|Title||Observations of shoaling nonlinear internal bores across the central California inner shelf|
|Publication Type||Journal Article|
|Year of Publication||2020|
|Authors||McSweeney J.M, Lerczak J.A, Barth J.A, Becherer J., Colosi J.A, MacKinnon JA, Macmahan J.H, Moum J.N, Pierce S.D, Waterhouse A.F|
|Type of Article||Article|
|Keywords||Continental shelf; evolution; Fronts; generation; internal waves; model; nonlinear dynamics; numerical experiments; oceanography; rotation; slope; solitary waves; solitons; tide; topography; transformation; Wave properties|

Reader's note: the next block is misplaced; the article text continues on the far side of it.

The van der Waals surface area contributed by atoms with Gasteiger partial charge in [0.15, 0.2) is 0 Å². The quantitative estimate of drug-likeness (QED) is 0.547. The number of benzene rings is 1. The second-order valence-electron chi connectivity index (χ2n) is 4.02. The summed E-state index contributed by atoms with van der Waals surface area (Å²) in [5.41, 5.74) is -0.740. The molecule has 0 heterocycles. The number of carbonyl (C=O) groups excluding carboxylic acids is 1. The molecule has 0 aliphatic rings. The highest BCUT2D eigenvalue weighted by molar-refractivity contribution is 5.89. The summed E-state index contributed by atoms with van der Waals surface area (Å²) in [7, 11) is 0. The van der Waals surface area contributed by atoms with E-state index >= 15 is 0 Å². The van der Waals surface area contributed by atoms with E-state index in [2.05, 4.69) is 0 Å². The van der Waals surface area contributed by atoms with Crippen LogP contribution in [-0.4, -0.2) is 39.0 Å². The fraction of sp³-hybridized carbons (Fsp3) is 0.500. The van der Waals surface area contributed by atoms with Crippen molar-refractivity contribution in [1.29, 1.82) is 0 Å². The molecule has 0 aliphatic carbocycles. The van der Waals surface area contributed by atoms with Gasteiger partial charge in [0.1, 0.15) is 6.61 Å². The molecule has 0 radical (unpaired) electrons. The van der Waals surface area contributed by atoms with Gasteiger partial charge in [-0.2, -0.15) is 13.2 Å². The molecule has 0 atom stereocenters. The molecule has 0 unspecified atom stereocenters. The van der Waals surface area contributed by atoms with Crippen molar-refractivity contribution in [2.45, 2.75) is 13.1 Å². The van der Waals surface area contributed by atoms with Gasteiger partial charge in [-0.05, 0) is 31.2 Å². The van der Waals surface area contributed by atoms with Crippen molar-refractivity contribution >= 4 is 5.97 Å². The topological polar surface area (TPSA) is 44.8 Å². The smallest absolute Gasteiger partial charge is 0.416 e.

We present observations of shoaling nonlinear internal bores off the coast of central California. The dataset includes 15 moorings deployed during September-October 2017 and cross-shore shipboard surveys. We describe the cross-shore structure and evolution of large-amplitude internal bores as they transit from 9 km (100-m depth) to 1 km offshore (10 m). We observe that two bores arrive each semidiurnal period, both propagating from the southwest; of the total, 72% are tracked to the 10-m isobath. The bore speeds are subtidally modulated, but there is additional bore-to-bore speed variability that is unexplained by the upstream stratification. We quantify temporal and cross-shore variability of the waveguide (the background conditions through which bores propagate) by calculating the linear longwave nonrotating phase speed c(o) and using the nonlinearity coefficient of the Korteweg-de Vries equation alpha as a metric for stratification. Bore fronts are generally steeper when alpha is positive and are more rarefied when alpha is negative, and we observe the bore's leading edge to rarefy from a steep front when alpha is positive offshore and negative inshore. High-frequency alpha fluctuations, such as those nearshore driven by wind relaxations, contribute to bore-to-bore variability of the cross-shore evolution during similar subtidal waveguide conditions. We compare observed bore speeds with c(o) and the rotating group velocities c(g), concluding that observed speeds are always faster than c(g) and are slower than c(o) at depths greater than 32 m and faster than c(o) at depths of less than 32 m. The bores maintain a steady speed while transiting into shallower water, contrary to linear estimates that predict bores to slow.